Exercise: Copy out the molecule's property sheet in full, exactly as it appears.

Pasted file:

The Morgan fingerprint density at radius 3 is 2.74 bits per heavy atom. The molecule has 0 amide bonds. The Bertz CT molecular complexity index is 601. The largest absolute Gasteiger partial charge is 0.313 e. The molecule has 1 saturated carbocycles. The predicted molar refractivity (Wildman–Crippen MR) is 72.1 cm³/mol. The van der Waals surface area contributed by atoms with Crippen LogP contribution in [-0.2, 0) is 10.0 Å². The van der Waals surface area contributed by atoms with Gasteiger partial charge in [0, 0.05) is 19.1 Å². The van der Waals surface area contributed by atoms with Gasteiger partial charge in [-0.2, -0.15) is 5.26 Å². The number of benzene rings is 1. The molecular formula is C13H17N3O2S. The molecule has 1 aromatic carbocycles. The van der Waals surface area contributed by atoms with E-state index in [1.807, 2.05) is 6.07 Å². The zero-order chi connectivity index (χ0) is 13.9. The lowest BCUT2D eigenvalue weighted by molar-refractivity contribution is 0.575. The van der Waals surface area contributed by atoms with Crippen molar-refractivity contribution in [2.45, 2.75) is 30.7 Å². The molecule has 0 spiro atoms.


The Morgan fingerprint density at radius 3 is 2.74 bits per heavy atom. The molecule has 0 amide bonds. The Bertz CT molecular complexity index is 601. The largest absolute Gasteiger partial charge is 0.313 e. The molecule has 1 saturated carbocycles. The predicted molar refractivity (Wildman–Crippen MR) is 72.1 cm³/mol. The van der Waals surface area contributed by atoms with Crippen LogP contribution in [-0.2, 0) is 10.0 Å². The van der Waals surface area contributed by atoms with Gasteiger partial charge in [0, 0.05) is 19.1 Å². The van der Waals surface area contributed by atoms with Gasteiger partial charge in [-0.2, -0.15) is 5.26 Å². The number of benzene rings is 1. The molecular formula is C13H17N3O2S. The molecule has 1 aromatic carbocycles. The van der Waals surface area contributed by atoms with E-state index in [1.807, 2.05) is 6.07 Å². The zero-order chi connectivity index (χ0) is 13.9. The lowest BCUT2D eigenvalue weighted by molar-refractivity contribution is 0.575. The van der Waals surface area contributed by atoms with Crippen molar-refractivity contribution in [2.45, 2.75) is 30.7 Å². The molecule has 0 spiro atoms.